Resolved: That the United States should substantially change its federal agricultural policy.
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|Source: Feedstuffs, August 23, 1999 v71 i35
Title: USDA draft report shows cost of labeling.(US Dept of
Full Text COPYRIGHT 1999 Rural Press Limited
WASHINGTON, D.C. - A draft version of the U.S. Department of Agriculture's assessment of expanded country-of-origin labeling for beef and lamb is less than favorable toward such mandatory labeling schemes proposed in legislation by some members of Congress.
In the report, USDA officials speak of largely undetermined industry and government costs and likely legal challenges or retaliation from nations exporting meat to the U.S.
Concerning the hopes of labeling proponents that U.S. customers would tend to chose domestically produced meat when informed of product origin, the draft report said: "There is no direct or empirical evidence to suggest that a price premium engendered by country-of-origin labeling will be large or persist over the long term."
In October 1998, Congress directed USDA to complete by April 1999 a cost-benefit analysis of extending country-of-origin labeling to all retail muscle cuts of beef and lamb and to assess trade implications of such a requirement.
However, four months after the deadline, USDA officials remain unwilling to give congressional committees a date when the report will be released. A spokesman for USDA's Food Safety & Inspection Service (FSIS) said last week the report remains "under departmental review."
In any case, industry observers said official release of the report is politically difficult for USDA because proponents of expanded labeling include prominent congressional Democrats. Whether by accident or intent, the draft version became available at the National Cattlemen's Beef Assn. (NCBA) summer conference in July, sources said.
Some points of USDA's draft report:
* Direct annual costs of applying origin labels for cuts sold in grocery outlets is estimated at $500,000, but $8 million for all domestic and imported cuts sold at all retail outlets.
* Costs of FSIS verification of compliance might be negligible if done as part of inspectors' regular food safety visits to retail outlets, but would be "a major additional cost" if other verification is required.
* USDA has no estimate for costs of segregating animals in slaughter or of segregating meat through processing, storage and distribution so that origin labels could be affixed to the final retail products.
* Only about 10% of the 2.6 billion pounds of imported beef last year was in the form of muscle cuts, and only 60% of those cuts - 200-235 million pounds - would be sold through home-use retail outlets, subject to the proposed new labeling requirements.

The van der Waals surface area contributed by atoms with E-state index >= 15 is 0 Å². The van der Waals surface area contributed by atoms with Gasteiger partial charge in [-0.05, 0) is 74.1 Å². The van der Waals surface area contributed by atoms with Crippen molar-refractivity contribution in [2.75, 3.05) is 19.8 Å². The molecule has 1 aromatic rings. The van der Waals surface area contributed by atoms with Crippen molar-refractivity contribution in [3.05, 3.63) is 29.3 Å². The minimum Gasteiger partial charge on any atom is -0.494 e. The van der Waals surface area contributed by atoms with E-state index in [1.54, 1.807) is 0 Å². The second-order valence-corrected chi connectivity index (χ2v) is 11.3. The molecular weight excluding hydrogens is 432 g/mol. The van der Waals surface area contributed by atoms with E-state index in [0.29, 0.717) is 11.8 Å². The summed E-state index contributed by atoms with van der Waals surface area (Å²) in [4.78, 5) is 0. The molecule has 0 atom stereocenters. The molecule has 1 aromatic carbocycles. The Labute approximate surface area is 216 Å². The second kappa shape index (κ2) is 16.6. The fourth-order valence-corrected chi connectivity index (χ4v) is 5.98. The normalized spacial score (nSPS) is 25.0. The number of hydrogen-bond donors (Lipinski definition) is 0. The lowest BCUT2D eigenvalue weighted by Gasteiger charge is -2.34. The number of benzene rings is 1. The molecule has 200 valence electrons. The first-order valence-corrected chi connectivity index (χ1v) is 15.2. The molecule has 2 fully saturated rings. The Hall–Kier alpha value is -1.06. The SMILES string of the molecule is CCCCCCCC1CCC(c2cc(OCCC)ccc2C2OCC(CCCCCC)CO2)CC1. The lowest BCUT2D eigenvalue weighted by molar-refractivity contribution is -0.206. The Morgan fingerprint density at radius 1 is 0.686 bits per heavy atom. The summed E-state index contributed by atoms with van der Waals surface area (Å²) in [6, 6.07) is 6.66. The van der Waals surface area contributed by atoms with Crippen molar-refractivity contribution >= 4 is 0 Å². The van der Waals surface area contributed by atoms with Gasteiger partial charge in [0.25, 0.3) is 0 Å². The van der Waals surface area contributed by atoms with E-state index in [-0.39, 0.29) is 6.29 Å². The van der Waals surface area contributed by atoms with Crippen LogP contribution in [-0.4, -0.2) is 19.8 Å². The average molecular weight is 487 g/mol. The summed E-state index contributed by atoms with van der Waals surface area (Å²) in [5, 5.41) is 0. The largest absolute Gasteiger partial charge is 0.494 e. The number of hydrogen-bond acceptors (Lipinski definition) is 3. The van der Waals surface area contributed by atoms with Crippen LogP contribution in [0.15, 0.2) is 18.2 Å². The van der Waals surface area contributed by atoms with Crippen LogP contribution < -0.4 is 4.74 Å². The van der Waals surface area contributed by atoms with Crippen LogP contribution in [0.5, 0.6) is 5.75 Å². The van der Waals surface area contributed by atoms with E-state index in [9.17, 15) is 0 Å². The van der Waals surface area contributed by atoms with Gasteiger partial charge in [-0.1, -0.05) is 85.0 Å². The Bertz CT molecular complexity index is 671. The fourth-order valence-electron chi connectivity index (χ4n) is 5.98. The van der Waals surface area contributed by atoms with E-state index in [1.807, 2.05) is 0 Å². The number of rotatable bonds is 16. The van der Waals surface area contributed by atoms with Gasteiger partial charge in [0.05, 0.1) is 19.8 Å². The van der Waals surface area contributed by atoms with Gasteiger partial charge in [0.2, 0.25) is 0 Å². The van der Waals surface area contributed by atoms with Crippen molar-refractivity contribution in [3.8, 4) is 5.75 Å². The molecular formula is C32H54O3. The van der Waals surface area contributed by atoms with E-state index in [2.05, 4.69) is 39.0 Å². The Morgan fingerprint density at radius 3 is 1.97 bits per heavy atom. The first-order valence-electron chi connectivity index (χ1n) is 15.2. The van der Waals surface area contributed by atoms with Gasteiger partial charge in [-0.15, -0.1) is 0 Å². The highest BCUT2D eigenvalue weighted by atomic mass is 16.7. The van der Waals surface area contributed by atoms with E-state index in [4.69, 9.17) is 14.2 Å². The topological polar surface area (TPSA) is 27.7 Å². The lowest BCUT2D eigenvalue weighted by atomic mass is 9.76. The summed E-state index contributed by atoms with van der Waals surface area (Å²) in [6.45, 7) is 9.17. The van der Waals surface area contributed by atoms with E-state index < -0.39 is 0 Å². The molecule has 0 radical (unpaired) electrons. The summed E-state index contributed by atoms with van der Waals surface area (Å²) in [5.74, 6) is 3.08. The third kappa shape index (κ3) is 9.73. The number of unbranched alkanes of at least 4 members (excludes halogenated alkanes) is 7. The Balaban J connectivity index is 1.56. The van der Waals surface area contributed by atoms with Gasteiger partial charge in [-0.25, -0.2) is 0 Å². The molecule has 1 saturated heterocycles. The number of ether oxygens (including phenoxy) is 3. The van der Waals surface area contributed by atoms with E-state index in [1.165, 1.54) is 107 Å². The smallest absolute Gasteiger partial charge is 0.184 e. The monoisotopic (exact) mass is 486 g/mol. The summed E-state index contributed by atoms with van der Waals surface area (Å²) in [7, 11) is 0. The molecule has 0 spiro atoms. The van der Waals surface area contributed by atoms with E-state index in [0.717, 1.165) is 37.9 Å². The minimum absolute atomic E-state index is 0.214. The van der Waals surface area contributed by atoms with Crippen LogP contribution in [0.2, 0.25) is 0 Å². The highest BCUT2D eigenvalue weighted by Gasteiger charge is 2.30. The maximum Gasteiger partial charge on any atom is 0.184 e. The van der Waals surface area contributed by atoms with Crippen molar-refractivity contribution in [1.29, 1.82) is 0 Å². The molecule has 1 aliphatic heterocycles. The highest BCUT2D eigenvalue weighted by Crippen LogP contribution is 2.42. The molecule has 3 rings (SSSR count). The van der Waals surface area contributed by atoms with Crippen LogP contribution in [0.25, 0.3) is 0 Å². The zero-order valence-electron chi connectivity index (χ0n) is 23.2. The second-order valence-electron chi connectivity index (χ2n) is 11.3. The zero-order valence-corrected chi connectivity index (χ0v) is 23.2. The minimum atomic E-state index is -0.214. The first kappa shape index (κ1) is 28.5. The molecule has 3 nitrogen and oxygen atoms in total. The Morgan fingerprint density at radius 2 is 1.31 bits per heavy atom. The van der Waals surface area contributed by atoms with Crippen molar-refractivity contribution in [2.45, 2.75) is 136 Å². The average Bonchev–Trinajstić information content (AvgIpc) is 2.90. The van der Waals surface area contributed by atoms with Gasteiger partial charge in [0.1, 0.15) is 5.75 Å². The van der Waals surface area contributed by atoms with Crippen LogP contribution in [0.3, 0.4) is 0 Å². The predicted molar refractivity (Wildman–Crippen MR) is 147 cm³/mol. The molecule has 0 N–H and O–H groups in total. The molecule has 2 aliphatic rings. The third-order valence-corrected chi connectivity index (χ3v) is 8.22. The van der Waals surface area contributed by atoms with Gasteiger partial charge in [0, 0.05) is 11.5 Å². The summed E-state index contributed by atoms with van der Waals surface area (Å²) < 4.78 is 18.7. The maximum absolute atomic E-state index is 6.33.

* For beef, nearly all of the extended labeling requirements would fall on Canadian exports.
* Such labeling of imported lamb suggests little potential benefit because nearly all imported cuts are from Australia and New Zealand, and those exporters distribute consumer-ready products with origin labels in place.
* Foreign exporters' rights to the U.S. market under existing trade agreements could be impaired if, for example, U.S. food outlets avoided handling imported products because of the origin labeling requirements. Such impairment could be the basis for an appeal to the World Trade Organization.
* U.S. meat export volume could be hurt if other nations retaliated with similar or more stringent labeling requirements.
The American Meat Institute (AMI), representing meat packers and processors, earlier projected industry costs for segregation, labeling and documentation at more than $246 million for cattle, more than $400 million through slaughter, processing, storage and distribution and another $375 million for compliance at the retail level.
To segregate effectively, all domestic animals would have to be tagged, said Sara Liligren of AMI. Then "we'd have to pen the animals separately, we'd have to segregate them at slaughter and then segregate storage," she said of packer compliance.
Dale Moore, NCBA spokesman in Washington, said that despite USDA comments, "it's our belief there are inherent benefits" to identifying domestic versus imported beef in the meat counter. He said Canadian opposition to the idea is one indication he is right.
Also, Moore noted that USDA officials had earlier projected about $60 million annually for the department's costs of implementation, and the new draft report suggests government costs could be much less. With cost-benefit analysis comes the opportunity to find ways to mitigate costs, he said.
Official release of the USDA report remains an unknown.
Meanwhile, Rep. Richard Pombo (R., Cal.), who chairs the House subcommittee on livestock and horticulture, recently asked the General Accounting Office, the investigative arm of Congress, to conduct the assessment he is unable to secure from USDA.